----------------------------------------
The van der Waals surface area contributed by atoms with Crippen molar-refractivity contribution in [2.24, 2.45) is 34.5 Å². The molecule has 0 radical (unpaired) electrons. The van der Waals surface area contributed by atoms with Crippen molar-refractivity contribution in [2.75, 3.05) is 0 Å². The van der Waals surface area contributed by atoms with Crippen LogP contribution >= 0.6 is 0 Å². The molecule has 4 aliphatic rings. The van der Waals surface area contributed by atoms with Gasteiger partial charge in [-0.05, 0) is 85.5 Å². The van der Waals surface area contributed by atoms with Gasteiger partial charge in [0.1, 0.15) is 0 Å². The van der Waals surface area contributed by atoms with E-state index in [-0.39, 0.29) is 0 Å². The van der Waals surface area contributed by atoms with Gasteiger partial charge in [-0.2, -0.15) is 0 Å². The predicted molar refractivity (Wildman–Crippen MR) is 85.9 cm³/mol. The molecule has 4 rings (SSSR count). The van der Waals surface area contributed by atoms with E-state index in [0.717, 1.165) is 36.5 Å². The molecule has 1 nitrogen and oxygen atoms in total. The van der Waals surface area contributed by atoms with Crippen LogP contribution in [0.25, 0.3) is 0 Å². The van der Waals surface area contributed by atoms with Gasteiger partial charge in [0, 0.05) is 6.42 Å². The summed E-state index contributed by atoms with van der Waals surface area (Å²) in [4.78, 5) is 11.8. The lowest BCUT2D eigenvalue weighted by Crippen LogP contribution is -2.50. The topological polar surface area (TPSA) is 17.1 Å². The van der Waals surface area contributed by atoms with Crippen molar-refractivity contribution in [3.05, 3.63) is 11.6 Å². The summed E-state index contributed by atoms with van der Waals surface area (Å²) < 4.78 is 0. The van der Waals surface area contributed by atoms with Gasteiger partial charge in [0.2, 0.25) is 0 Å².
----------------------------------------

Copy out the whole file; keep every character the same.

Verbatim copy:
The van der Waals surface area contributed by atoms with Crippen molar-refractivity contribution in [2.24, 2.45) is 34.5 Å². The molecule has 0 radical (unpaired) electrons. The van der Waals surface area contributed by atoms with Crippen molar-refractivity contribution in [2.75, 3.05) is 0 Å². The van der Waals surface area contributed by atoms with Crippen LogP contribution >= 0.6 is 0 Å². The molecule has 4 aliphatic rings. The van der Waals surface area contributed by atoms with Gasteiger partial charge in [-0.05, 0) is 85.5 Å². The van der Waals surface area contributed by atoms with Gasteiger partial charge in [0.1, 0.15) is 0 Å². The van der Waals surface area contributed by atoms with E-state index in [-0.39, 0.29) is 0 Å². The van der Waals surface area contributed by atoms with Gasteiger partial charge in [-0.2, -0.15) is 0 Å². The predicted molar refractivity (Wildman–Crippen MR) is 85.9 cm³/mol. The molecule has 4 rings (SSSR count). The van der Waals surface area contributed by atoms with E-state index in [0.717, 1.165) is 36.5 Å². The molecule has 1 nitrogen and oxygen atoms in total. The van der Waals surface area contributed by atoms with Crippen LogP contribution in [0.25, 0.3) is 0 Å². The van der Waals surface area contributed by atoms with Gasteiger partial charge in [0, 0.05) is 6.42 Å². The summed E-state index contributed by atoms with van der Waals surface area (Å²) in [4.78, 5) is 11.8. The lowest BCUT2D eigenvalue weighted by Crippen LogP contribution is -2.50. The topological polar surface area (TPSA) is 17.1 Å². The van der Waals surface area contributed by atoms with Crippen molar-refractivity contribution in [3.05, 3.63) is 11.6 Å². The summed E-state index contributed by atoms with van der Waals surface area (Å²) < 4.78 is 0. The van der Waals surface area contributed by atoms with Gasteiger partial charge in [0.2, 0.25) is 0 Å².